The latest election should have provided Hong Kong people with a rare sense of empowerment. The opposition camp passed the test with flying colours and managed to expand its presence in the legislature despite a paucity of resources and rising repression from Beijing.
What happened in the first week of the new Legislative Council was, however, an anti-climax. Two members from the separatist group Youngspiration, Sixtus Leung and Yau Wai-ching, decided to make a mockery of the oath-taking procedure and triggered a political storm. In short, they refused to pledge allegiance to the political order under Communist China. The secretary-general of the Legislative Council took immediate action and refused to accept their oaths.
Public opinion in general found their action childish, unnecessary and even offensive. The pro-establishment camp and the government sensed the changing mood of the local community and seized the opportunity to appease Beijing. The mainland government has been tortured by its growing concern with the rise of separatism in Hong Kong and was hardly at ease with the fact that candidates with different degrees of separatist intent had managed to attract more than 300,000 votes in the latest election.
To the credit of Andrew Leung, the newly elected Legco president, he did allow the two members to retake the oath, though he hinted this may be the last time he will do so.
Then came the political bombshell. Determined to prove loyalty to Beijing, the government made an unprecedented application for a judicial review and asked for a favourable ruling that would, in effect, invalidate the two members’ status as Legco members.
This is a colossal challenge to the authority of the legislative branch as Legco itself is endowed with measures to rectify the situation. The president is in a position to judge whether the swearing-in is proper or not.
In addition, the Basic Law, the mini-constitution of the Hong Kong Special Administrative Region, also stipulates that members can be censured for a breach of oath with the endorsement of the president and a vote of two thirds of the members attending the meeting. The government’s action is seen by many as a brusque and disrespectful intrusion into the business of the legislative branch and an attack on the tradition of separation of powers.
To the disappointment of the government, the court ruled against its request for an immediate injunction preventing the swearing-in ceremony scheduled on the next day and delayed adjudicating on the case for two weeks.
The pro-establishment camp nevertheless came to the rescue by walking out of the chamber when the oath-taking of Yau and Leung was about to commence. The meeting was forced to adjourn because of the lack of a quorum.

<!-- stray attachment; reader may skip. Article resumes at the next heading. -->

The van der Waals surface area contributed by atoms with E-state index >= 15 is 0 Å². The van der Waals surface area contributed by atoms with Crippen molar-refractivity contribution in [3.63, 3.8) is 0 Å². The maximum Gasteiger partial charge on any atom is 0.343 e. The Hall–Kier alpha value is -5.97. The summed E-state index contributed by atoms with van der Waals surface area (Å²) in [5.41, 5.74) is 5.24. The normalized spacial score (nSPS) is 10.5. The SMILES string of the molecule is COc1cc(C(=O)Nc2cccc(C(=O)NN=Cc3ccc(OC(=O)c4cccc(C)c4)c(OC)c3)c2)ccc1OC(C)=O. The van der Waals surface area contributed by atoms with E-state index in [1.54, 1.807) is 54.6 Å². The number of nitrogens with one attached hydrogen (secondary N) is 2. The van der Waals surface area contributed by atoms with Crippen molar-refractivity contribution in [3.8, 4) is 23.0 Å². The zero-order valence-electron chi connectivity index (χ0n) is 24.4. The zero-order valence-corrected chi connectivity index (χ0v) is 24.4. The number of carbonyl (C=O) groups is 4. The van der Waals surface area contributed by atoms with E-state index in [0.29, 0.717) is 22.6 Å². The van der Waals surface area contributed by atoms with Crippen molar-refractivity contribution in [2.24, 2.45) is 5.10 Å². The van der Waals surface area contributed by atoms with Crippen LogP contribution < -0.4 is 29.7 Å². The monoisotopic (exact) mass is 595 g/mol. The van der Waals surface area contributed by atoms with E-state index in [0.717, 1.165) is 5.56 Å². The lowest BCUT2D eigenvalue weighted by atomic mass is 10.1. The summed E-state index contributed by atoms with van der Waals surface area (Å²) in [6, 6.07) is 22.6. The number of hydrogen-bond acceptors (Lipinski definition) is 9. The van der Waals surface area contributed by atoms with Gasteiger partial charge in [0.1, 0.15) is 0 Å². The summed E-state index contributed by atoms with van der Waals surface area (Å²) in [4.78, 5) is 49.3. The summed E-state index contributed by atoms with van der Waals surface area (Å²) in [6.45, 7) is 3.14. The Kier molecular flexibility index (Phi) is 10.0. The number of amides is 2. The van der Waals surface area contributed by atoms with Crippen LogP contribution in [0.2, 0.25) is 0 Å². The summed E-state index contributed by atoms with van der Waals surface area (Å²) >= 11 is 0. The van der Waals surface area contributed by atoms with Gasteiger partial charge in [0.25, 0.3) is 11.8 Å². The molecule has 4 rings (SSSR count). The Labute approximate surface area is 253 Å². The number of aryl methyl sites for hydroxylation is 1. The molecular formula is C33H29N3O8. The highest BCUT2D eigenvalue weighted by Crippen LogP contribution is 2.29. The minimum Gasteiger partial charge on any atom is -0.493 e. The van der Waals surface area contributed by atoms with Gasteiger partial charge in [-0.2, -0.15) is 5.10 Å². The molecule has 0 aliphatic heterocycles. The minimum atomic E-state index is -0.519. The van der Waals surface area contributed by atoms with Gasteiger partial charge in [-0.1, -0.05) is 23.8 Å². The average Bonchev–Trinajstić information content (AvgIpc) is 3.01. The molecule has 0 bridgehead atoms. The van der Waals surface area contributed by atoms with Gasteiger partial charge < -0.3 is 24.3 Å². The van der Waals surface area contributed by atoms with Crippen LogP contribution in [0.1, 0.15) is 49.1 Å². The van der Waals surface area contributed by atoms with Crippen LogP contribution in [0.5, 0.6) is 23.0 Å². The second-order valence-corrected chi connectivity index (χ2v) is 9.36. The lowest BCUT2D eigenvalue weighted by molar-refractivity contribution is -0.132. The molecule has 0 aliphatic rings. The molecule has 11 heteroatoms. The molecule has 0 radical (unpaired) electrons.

The saga continues. What will happen next?
With the court hearing scheduled for November 3, it is unlikely that the pro-establishment camp can maintain the walk-out strategy that long. There are at least two more council meetings before that date and no one can tell how long it will take the court to reach a decision.
The members are also under public pressure as this would cause a major disruption to the council business. It is thus highly probable that the two members will have a chance to conclude their business before the court ruling.
It is however possible that the localist duo may do the government a great favour by shooting themselves in the foot again. Given their unrepentant attitude and naivety in political judgement, they may choose to stick to their lines.
The general public may have little sympathy for them this time, in which case a decision by the council president to invalidate their membership would be seen as justified. Problem solved, though CY Leung might not be the happiest person in this scenario as Andrew Leung would be able to claim all the credit.
Yet, if Yau and Leung come to their senses and behave properly, the government can only pray for a favourable judgement from the court. The outcome is hardly preordained though. It would be tempting for the government to request the National People’s Congress’ interpretation of Basic Law, as the court must follow its ruling and its sympathy for the government’s concern on localism is guaranteed. There might be a legal complication as the court might opine that adjudication of the case has nothing to do with Basic Law. Constitutionally speaking, there should then be no ground for the NPC’s interpretation.
Yet, the NPC would probably be flexible on the constitutionality of the government’s prospective request and this debate might be purely academic.
Alternatively, the NPC could simply initiate an interpretation of a specific provision of the Basic Law. The likely candidate would be Article 104 that stipulates members of Legco must swear to uphold the Basic Law and pledge allegiance to the HKSAR of the People’s Republic of China.
Hong Kong legal battle over lawmakers’ oath-taking goes to the heart of city’s unique constitutional status
Either way, the government would win the case. Nevertheless, while Beijing might win this particular battle against the separatists, doing so could contribute to failure in the war to win the hearts and minds of Hong Kong’ people.
Ray Yep is professor of politics at City University of Hong Kong